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“I am a Canadian, free to speak without fear, free to worship in my own way, free to stand for what I think right, free to oppose what I believe wrong, or free to choose those who shall govern my country. This heritage of freedom I pledge to uphold for myself and all mankind.” ~~ John G. Diefenbaker

LAILA YUILE -- This has never been as much about oil, as it is jobs that pay very well for skills required

The article “Oil workers have key role to play in building clean energy future”, by Lliam Hildebrand, is a good read.  It was published a little over a month ago, and advised that, “Upskilling programs in conjunction with career development support will help ensure successful career transitions from fossil fuels to sustainable energy”.

It's been my personal experience talking with oil workers in the valley (there are a lot here, direct flight from Comox airport), that even the most hardcore toxic persona can be quickly broken down to admitting that:

  1. yes, the climate is changing and... 
  2. they are worried about supporting their families. 

Political leaders, media and oil barons have created a toxic narrative of Us vs. Them. Sadly, both pro oil and pro keep it in the ground keyboard warriors perpetuate it in discussions. 

I know some of you think we need to slam these people hard. But just imagine if someone was campaigning to shut your line of work down and you had few options for a similar paying one. 

I try to cut right to the chase in discussion, asking, “Are you just worried about providing for your family?"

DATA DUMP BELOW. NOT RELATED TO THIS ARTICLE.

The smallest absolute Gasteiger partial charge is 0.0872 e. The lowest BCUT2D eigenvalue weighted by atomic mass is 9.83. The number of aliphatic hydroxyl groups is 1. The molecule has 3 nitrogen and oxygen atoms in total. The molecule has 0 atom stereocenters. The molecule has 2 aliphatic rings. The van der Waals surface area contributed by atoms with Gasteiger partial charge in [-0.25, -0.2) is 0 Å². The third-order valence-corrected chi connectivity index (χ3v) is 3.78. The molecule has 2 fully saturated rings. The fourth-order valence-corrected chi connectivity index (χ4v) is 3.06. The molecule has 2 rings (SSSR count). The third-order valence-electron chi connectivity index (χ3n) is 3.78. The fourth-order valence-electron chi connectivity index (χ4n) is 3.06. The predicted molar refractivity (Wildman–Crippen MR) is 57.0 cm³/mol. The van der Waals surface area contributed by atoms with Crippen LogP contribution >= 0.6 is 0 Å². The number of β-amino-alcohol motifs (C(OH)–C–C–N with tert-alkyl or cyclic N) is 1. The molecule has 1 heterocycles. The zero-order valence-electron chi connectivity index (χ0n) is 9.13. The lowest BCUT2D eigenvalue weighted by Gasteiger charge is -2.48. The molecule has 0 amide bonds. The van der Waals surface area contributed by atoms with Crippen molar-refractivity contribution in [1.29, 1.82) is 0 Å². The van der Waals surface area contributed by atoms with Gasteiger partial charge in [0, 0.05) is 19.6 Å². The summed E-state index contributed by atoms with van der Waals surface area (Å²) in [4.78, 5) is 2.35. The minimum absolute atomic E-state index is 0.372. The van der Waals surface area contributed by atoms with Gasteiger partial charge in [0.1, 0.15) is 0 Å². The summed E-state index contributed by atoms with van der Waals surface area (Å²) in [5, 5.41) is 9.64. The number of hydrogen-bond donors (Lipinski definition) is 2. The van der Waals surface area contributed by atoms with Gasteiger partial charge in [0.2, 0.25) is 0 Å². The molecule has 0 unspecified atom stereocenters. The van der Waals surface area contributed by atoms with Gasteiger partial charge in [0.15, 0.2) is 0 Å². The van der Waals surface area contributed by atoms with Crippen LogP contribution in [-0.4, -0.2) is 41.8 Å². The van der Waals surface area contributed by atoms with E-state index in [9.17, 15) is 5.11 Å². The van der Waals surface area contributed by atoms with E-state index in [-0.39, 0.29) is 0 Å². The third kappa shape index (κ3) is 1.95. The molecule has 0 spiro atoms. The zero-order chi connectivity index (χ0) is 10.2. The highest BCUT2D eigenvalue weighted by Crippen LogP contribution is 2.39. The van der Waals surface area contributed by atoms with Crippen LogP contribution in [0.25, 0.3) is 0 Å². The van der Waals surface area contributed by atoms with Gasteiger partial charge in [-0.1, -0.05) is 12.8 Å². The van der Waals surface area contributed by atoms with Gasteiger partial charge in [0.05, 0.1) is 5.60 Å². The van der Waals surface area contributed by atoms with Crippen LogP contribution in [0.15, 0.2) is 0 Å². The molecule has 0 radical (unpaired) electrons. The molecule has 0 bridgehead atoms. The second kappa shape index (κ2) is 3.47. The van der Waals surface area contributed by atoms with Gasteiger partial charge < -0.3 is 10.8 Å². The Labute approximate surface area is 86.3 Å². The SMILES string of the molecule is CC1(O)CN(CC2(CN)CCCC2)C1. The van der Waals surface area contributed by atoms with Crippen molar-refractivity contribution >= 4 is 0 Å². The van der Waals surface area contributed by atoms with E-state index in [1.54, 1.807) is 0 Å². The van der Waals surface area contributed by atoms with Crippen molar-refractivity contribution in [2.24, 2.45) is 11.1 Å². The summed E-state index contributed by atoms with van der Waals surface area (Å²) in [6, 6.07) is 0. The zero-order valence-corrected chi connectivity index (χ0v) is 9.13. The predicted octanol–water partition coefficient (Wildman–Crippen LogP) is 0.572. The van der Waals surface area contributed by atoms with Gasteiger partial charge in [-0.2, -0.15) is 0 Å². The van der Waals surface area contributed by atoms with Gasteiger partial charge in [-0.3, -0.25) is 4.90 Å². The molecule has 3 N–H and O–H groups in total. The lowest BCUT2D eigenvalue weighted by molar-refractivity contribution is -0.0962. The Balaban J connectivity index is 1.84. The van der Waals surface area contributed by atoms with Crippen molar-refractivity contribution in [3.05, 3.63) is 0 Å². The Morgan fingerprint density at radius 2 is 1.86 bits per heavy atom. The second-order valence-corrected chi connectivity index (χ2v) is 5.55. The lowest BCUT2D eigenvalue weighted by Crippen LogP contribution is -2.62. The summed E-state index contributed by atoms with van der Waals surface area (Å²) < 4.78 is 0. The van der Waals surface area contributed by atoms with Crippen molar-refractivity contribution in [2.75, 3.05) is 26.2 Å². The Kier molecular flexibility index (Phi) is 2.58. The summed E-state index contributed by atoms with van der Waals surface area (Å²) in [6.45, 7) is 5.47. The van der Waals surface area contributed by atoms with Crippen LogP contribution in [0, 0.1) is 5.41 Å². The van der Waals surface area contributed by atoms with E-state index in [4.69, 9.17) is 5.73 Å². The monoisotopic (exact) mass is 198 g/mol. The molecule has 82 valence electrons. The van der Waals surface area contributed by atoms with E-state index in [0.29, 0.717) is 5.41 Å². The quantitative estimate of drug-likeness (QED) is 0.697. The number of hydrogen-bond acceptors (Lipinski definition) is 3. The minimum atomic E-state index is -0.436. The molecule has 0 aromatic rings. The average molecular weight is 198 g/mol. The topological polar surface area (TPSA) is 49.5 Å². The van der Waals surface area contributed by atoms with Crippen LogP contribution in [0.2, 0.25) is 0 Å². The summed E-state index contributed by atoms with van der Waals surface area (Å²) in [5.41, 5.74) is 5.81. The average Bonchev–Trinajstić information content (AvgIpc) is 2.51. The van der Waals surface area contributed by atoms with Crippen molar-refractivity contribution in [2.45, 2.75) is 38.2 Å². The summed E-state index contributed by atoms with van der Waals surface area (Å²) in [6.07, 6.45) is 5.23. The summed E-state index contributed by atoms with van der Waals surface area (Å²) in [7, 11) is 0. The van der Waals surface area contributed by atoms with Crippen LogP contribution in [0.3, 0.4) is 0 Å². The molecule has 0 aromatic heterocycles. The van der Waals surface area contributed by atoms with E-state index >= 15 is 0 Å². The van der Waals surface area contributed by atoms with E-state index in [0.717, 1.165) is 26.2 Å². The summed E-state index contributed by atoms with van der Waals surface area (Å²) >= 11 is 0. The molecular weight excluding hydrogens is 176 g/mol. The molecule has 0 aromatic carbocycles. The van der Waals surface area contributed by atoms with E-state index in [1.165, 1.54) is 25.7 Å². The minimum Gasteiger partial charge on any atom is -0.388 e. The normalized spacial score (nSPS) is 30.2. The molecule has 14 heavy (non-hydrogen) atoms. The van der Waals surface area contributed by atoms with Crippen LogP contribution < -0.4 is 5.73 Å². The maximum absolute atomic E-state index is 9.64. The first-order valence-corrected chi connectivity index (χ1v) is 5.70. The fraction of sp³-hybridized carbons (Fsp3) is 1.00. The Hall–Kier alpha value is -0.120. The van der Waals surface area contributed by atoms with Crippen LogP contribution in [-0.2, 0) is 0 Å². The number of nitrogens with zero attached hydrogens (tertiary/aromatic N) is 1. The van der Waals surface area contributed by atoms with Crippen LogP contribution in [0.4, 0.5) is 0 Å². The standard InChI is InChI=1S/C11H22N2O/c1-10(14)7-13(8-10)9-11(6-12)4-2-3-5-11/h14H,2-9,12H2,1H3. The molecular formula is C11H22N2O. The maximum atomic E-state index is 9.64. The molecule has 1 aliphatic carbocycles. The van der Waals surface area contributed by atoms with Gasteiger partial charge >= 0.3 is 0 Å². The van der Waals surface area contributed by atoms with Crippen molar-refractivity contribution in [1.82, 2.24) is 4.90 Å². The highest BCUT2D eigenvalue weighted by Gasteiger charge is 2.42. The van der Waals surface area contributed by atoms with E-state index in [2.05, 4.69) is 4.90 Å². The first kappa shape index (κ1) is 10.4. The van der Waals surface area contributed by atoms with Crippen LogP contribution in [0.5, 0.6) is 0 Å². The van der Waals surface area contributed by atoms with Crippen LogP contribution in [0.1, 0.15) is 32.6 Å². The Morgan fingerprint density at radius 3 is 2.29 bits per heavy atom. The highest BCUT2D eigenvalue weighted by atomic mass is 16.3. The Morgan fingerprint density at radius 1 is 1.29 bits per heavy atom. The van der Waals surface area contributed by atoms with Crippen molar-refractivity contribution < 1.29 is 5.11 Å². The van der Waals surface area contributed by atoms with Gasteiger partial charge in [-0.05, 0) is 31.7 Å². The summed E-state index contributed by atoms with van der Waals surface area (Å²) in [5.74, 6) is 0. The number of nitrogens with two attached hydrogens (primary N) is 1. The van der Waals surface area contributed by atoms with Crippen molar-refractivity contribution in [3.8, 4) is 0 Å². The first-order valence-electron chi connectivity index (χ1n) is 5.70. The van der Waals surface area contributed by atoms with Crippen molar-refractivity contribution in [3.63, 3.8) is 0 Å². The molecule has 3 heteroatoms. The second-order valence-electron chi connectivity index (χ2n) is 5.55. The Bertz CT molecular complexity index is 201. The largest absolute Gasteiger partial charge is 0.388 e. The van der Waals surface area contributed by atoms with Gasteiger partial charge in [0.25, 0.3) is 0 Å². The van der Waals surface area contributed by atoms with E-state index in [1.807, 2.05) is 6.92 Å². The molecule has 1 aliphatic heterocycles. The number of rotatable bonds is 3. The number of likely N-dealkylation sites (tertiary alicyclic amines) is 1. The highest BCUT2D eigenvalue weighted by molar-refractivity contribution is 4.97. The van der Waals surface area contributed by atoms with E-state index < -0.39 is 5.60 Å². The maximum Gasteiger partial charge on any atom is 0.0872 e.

The answer is always ‘yes’. 

And then the follow-up, "Do you at least agree the climate is changing?" 

The answer is always ‘yes’. 

Now, you have a place of common agreement to work forward from.

This has never been as much about oil, as it is jobs that pay very well for skills required. This is why there is a kinship with forestry workers in the interior and northern, and miners, and other resources workers.

Some are highly educated and chose the industry to get rich quick, some quit high school and have little to fall back on. And there are a lot in between. 

When you advocate to change or terminate an industry, it becomes a responsibility to find, create and offer alternatives for those whose livelihoods will be lost. 

At least I think so.

About Laila Yuile ...
I am a f
irst-generation British Columbian by birth, who grew up in a lovely and wild area in north central BC. A former political commentator and occasional blogger
, I now make my home on Vancouver Island. I deeply value not only the unique perspective gained from my rural upbringing, but the connection to the land and its resources that it fostered.


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